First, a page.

Don’t welcome the Neoconfederate Overlords

I used to be a Republican.  I registered as a Democrat when I moved to Louisiana 15 years ago. The Clinton Presidency was a beacon of hope for what I considered a party so co-opted by crazies that I couldn’t take it any more.  As some of you know, I ran for state office in Nebraska and was completely stalked and harassed by right to life true believers and looney bin church members.  I used to work for Republican candidates during my high school years.  I attended many state and county conventions. During the 80s there was a distinct change.  The conventions were packed with people recruited from church pews that were sent with directions on who to vote for and which principles to remove from the party platform. They removed the ERA and support for abortion rights with some of the most specious reasons I’d ever heard.  I really thought if I heard any one mention unisex bathrooms one more time that I was going to slap some one silly.

All I ever got for nearly everything I said was some absolutely insane diatribe that wasn’t grounded in reality let alone science or economics or sound principles of governance.  You can’t really debate any one who insists the earth is less than 10,000 years old and that scientists lie. The minute you run for office to start a policy discussion, you become labelled a politician and branded as part of the problem.  They hate you for your education and call you an elite.  You are screamed down for attending celebrations of women’s suffrage for ‘marching with lesbians in the street’ as if that was some kind of craven and criminal act.  I’ve seen rabid dogs with less crazed eyes than the looks I’ve seen on anti-choice zealots.  I completely understand why people always say they never knew they had a mass murderer burying bodies in yards right next to theirs.  They choose not to see what’s going on.  So many people avoid being truly awake.  No amount of evidence seems to wake people who really want to be uninformed.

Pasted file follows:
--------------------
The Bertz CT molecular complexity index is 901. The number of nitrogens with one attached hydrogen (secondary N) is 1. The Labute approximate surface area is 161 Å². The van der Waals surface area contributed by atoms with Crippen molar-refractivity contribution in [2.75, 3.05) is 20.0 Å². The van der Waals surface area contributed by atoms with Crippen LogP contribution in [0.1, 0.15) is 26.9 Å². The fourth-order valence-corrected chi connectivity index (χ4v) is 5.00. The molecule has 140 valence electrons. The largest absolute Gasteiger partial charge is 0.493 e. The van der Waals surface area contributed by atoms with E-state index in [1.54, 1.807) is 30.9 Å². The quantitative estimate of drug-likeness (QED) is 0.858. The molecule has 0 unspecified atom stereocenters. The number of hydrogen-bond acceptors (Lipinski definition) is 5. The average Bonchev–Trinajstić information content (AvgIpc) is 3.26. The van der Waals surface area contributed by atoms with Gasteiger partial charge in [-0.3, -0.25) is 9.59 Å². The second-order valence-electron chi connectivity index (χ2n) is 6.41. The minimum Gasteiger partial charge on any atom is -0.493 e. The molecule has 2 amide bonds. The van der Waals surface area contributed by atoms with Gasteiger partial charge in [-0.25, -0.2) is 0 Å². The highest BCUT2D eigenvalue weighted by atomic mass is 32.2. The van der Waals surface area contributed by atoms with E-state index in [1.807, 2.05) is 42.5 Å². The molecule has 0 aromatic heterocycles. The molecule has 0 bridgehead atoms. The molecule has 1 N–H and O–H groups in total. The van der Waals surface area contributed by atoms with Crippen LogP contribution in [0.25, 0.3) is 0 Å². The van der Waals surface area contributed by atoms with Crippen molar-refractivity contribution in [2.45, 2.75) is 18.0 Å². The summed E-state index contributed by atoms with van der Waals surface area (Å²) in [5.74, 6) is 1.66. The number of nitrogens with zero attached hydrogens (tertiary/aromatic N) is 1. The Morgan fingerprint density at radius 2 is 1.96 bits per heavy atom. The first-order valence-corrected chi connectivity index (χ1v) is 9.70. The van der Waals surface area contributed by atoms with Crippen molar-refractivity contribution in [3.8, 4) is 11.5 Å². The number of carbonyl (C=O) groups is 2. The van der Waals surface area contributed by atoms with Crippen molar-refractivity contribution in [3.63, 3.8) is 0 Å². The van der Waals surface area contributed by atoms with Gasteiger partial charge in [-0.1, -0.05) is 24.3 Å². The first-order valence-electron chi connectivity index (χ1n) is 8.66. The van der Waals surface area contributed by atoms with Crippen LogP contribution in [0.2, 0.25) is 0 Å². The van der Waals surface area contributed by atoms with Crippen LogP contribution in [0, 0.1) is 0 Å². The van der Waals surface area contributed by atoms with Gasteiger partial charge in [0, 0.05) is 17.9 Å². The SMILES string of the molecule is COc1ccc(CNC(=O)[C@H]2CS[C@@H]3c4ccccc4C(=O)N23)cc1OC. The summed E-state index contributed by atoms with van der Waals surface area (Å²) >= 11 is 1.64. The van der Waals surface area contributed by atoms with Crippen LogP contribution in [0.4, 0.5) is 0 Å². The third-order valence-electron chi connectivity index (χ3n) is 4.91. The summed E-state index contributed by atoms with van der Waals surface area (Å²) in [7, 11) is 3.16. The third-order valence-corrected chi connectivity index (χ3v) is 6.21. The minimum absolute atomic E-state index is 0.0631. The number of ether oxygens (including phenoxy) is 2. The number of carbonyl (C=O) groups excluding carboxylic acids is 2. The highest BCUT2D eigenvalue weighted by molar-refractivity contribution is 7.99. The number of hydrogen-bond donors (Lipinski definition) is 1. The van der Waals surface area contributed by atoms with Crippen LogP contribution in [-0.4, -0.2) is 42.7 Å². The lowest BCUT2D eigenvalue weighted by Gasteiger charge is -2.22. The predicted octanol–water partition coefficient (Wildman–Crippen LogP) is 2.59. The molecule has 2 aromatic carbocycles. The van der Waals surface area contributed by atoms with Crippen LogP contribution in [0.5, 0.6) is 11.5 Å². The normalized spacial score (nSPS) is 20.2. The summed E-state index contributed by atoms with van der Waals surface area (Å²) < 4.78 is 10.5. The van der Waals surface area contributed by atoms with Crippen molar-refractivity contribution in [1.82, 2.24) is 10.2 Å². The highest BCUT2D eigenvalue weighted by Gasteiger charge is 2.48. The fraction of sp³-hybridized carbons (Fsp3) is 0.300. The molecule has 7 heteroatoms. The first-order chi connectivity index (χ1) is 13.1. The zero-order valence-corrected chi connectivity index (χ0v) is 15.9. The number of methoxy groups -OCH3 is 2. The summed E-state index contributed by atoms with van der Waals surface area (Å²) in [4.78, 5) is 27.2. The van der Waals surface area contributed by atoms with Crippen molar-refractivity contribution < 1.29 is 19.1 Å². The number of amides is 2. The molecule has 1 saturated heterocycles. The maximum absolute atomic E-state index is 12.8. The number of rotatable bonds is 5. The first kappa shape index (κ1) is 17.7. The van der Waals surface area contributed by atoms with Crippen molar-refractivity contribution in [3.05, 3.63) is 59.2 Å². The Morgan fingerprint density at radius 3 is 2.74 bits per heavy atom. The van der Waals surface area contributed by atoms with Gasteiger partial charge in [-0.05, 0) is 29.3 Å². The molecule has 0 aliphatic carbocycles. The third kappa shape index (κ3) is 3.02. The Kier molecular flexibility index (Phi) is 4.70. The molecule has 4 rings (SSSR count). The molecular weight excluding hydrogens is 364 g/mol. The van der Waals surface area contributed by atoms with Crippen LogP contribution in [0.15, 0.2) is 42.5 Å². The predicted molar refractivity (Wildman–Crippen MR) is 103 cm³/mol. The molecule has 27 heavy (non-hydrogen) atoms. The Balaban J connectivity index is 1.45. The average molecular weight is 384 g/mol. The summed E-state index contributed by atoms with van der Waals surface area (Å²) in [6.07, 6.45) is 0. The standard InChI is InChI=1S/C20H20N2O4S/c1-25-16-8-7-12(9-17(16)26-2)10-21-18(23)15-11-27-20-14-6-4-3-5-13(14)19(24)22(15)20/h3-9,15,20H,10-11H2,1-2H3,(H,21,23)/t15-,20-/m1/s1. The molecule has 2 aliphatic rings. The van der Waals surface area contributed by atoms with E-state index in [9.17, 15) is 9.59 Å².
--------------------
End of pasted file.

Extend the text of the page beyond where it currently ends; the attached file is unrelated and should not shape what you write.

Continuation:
I totally self-identify as an Independent now because I think it’s pretty obvious that both parties are only interested in self-sustenance and not the country.  I will not ever get involved with party politics again but I  occasionally will work for a candidate. The last campaign I volunteered for was Hillary Clinton’s campaign for the Democratic nomination.   I watch the new Republican party machinations with complete horror.  An article in TruthOut has brought back all my angst felt while I was trying to help wrest the party from religious and John Birch-style extremists in the 80s and 90s.  Its headline is this: “Goodbye to All That: Reflections of a GOP Operative Who Left the Cult”.  The author is Mike Lofgren who served as a Republican staffer–mostly in a budget analyst position for the House and Senate–for 30 years and has now quit.  You should read the article and be very afraid. It’s an insider’s guide to the rebirth of the confederacy where quoting the Bible justifies any form of slavery and violence as a state’s right.